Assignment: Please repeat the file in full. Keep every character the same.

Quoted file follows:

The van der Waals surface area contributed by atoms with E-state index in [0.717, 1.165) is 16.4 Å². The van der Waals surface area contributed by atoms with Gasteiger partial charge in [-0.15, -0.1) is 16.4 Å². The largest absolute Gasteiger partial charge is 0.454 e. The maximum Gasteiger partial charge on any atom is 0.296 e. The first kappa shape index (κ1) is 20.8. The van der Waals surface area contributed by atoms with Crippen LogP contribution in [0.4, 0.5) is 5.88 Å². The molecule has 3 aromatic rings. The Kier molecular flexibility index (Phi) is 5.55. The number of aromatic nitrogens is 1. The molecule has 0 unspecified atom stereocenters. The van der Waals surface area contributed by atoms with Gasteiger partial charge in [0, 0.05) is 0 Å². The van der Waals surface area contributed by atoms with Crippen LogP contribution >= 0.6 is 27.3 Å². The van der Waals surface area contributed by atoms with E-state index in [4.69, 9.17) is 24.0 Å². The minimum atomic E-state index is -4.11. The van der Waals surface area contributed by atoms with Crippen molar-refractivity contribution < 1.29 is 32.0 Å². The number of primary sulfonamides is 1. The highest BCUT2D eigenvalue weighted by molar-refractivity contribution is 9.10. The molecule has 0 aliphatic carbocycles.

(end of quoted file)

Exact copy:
The van der Waals surface area contributed by atoms with E-state index in [0.717, 1.165) is 16.4 Å². The van der Waals surface area contributed by atoms with Gasteiger partial charge in [-0.15, -0.1) is 16.4 Å². The largest absolute Gasteiger partial charge is 0.454 e. The maximum Gasteiger partial charge on any atom is 0.296 e. The first kappa shape index (κ1) is 20.8. The van der Waals surface area contributed by atoms with Crippen LogP contribution in [0.4, 0.5) is 5.88 Å². The molecule has 3 aromatic rings. The Kier molecular flexibility index (Phi) is 5.55. The number of aromatic nitrogens is 1. The molecule has 0 unspecified atom stereocenters. The van der Waals surface area contributed by atoms with Gasteiger partial charge in [0, 0.05) is 0 Å². The van der Waals surface area contributed by atoms with Crippen LogP contribution >= 0.6 is 27.3 Å². The van der Waals surface area contributed by atoms with E-state index in [4.69, 9.17) is 24.0 Å². The minimum atomic E-state index is -4.11. The van der Waals surface area contributed by atoms with Crippen molar-refractivity contribution < 1.29 is 32.0 Å². The number of primary sulfonamides is 1. The highest BCUT2D eigenvalue weighted by molar-refractivity contribution is 9.10. The molecule has 0 aliphatic carbocycles.